Later this year I am off on a holiday of a life-time, riding a Harley Davidson coast to coast across America, as mentioned in excited tones here.
That is a lot of miles. My estimation of 200-300 miles per day is optimistic and most days will be in excess of 300 miles. The problem is, I have only been back on a bike for a couple of years and I am a bit of a lightweight: I have done nothing like that kind of mileage before.
So, over the course of the summer I need to get some practice in.
With that in mind, my good friend Paul invited me out for a ride around Wales last weekend.
And what a great day it was. We started just outside Abergavenny (50 miles from home already) with an excellent full English breakfast at the Steel Horse Cafe. Suitably fortified, we headed off into Wales.
Our route took us through the Brecon Beacons National Park; the roads were superb, twisty and often single track, with some stunning views. Traffic was surprisingly light considering it was a lovely sunny day, which is just as well because meeting on-coming vehicles on some of the roads was a little …erm… interesting.
If a car meets another car in such a situation, one will reverse back to the nearest passing point and they will be on their way, generally in good spirits. If you are on a bike, however, you have no reverse gear and cars seem fundamentally incapable of considering that they should reverse to let you pass. Consequently you generally just manage to squeeze past as they glower or moan at you from the safety of their steel box: irritating </rant ends>.
Anyway, all of that aside we had a great ride, ending up at the Owl’s Nest in Llandovery for a cup of tea around lunchtime. We arrived in glorious sunshine, but soon dark, menacing clouds began to appear. I started to feel smug about my lack of trust in the Welsh weather, which meant that, unlike Paul, I had waterproof gear on. However, after about 12 spots of rain the clouds passed and the weather once more became dry and sunny.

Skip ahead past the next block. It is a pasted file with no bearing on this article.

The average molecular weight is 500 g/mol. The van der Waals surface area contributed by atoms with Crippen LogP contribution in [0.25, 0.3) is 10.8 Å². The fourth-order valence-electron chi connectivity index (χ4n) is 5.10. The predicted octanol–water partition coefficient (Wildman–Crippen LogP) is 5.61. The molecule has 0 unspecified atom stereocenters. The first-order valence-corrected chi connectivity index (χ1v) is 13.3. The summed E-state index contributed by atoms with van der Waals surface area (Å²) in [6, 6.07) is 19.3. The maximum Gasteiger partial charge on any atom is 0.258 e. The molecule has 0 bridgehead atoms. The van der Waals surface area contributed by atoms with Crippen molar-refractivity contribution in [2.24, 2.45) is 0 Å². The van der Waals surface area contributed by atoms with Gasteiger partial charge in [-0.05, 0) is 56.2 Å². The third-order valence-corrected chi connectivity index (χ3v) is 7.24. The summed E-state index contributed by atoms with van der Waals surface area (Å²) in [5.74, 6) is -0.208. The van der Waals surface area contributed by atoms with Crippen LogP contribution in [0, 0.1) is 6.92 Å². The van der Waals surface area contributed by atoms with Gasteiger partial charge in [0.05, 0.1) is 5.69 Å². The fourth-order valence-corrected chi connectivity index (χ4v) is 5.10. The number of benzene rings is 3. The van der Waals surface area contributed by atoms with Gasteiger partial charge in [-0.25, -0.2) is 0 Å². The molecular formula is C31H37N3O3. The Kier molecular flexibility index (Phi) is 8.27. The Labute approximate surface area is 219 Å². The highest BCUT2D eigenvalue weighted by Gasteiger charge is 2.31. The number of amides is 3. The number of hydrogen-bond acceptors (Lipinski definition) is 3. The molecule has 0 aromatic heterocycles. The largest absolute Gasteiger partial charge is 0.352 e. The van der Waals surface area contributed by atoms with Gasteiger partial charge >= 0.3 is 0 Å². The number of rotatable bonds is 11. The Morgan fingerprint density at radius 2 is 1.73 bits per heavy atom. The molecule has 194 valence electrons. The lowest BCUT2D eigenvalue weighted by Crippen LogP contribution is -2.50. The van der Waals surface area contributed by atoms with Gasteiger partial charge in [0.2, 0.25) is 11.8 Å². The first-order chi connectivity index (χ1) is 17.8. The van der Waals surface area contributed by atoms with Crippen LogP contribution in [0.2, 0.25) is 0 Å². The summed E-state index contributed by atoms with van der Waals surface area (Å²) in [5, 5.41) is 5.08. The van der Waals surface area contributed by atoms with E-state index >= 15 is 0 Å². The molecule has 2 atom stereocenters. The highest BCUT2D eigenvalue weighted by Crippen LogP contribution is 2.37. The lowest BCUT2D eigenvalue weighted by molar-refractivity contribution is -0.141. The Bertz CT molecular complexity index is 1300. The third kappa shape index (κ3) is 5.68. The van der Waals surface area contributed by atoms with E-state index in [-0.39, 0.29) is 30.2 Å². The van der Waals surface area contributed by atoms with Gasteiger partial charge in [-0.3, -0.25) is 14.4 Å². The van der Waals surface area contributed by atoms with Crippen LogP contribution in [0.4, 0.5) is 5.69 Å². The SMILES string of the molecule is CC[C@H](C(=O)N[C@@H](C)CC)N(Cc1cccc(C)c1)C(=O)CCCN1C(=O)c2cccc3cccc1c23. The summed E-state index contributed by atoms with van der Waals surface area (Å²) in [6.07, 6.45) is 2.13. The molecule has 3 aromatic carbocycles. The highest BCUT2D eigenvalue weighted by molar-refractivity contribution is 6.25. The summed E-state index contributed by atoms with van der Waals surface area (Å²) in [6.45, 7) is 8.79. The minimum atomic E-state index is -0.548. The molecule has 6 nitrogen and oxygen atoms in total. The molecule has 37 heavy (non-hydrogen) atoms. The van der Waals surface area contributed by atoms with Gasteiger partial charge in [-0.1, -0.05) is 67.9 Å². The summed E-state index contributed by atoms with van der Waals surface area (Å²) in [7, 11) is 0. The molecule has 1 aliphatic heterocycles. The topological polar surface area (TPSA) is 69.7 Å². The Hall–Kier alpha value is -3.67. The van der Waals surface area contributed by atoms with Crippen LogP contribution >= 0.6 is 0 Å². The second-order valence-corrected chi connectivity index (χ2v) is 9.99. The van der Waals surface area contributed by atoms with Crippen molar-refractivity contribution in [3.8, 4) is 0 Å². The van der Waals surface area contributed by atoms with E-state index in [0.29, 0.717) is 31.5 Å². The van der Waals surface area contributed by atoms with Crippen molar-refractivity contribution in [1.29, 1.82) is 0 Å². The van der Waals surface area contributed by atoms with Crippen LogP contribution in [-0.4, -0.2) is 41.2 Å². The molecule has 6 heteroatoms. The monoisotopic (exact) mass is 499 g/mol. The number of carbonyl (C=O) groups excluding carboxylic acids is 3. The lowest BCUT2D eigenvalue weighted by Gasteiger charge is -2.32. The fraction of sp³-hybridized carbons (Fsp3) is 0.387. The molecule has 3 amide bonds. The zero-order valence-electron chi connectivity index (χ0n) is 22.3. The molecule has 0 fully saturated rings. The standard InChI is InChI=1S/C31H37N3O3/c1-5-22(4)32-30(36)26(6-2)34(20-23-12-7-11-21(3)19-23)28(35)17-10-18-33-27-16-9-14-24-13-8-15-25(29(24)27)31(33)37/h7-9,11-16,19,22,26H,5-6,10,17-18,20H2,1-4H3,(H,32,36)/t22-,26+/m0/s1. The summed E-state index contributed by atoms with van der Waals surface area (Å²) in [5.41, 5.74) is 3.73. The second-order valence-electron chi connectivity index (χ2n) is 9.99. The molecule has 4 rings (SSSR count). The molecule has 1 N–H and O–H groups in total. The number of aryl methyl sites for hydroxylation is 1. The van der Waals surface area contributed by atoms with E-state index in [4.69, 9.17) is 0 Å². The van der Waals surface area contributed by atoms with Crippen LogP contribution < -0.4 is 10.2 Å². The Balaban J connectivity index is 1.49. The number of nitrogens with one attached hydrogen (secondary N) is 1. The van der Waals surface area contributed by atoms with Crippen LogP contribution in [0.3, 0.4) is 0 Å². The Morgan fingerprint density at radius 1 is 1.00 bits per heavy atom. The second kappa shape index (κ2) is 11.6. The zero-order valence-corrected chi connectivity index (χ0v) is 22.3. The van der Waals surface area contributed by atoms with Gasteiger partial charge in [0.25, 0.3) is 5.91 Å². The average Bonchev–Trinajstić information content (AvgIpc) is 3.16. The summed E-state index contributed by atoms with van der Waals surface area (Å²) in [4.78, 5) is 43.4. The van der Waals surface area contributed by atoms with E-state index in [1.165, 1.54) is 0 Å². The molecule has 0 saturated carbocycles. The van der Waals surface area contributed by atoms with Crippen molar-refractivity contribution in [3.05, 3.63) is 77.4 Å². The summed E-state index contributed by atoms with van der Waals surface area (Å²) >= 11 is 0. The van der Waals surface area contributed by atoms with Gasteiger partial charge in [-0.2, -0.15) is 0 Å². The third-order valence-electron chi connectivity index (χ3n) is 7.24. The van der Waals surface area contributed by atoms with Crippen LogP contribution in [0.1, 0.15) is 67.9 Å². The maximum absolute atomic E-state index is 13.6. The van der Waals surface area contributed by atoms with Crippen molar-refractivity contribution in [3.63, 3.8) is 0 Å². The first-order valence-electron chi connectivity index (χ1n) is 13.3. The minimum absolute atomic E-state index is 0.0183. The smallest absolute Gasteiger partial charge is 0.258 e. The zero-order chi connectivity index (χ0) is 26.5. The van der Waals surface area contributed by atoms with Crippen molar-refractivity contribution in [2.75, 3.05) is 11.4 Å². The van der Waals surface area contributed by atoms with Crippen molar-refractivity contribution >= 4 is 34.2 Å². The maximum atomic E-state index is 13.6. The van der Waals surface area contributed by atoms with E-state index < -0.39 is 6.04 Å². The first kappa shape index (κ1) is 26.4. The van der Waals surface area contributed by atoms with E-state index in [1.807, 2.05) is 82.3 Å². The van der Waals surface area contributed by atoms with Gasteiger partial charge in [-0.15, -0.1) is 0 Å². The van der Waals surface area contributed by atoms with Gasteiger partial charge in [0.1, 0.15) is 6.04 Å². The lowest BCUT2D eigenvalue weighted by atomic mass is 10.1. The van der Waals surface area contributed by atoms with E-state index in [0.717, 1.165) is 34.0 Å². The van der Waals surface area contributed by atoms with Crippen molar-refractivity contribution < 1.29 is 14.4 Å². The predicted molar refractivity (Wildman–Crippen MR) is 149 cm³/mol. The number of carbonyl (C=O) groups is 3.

And so we set of again: up to Builth Wells then down through Hay on Wye… more twisty single track roads, kamikaze sheep, suicidal squirrels and even, at one point, a small herd of horses crossing the road in front of us.
The views were frequently incredible, but we were enjoying the ride too much to stop for photography – it made me wish that I’d splashed out on a Go-Pro.
Finally we reached our end point at the Bus Station Cafe in Abergavenny for a bacon butty. Well, I say end point, there was still the matter of another 50 miles home. All told a round trip of 270 miles.
So that was something approaching a day in the saddle in America.
Admittedly I imagine the mileage will be much easier in the US – single track roads are unlikely to be an issue and we may travel for days without coming across anything approaching a decent corner, but it still gives me some idea of the scale of the challenge.
I really enjoyed the day’s ride, the question is would I have the stamina to do it again the following day? And the next day… and the day after that?
My heart says yes, my poor saddle-sore butt and aching shoulders may need some talking around to the idea.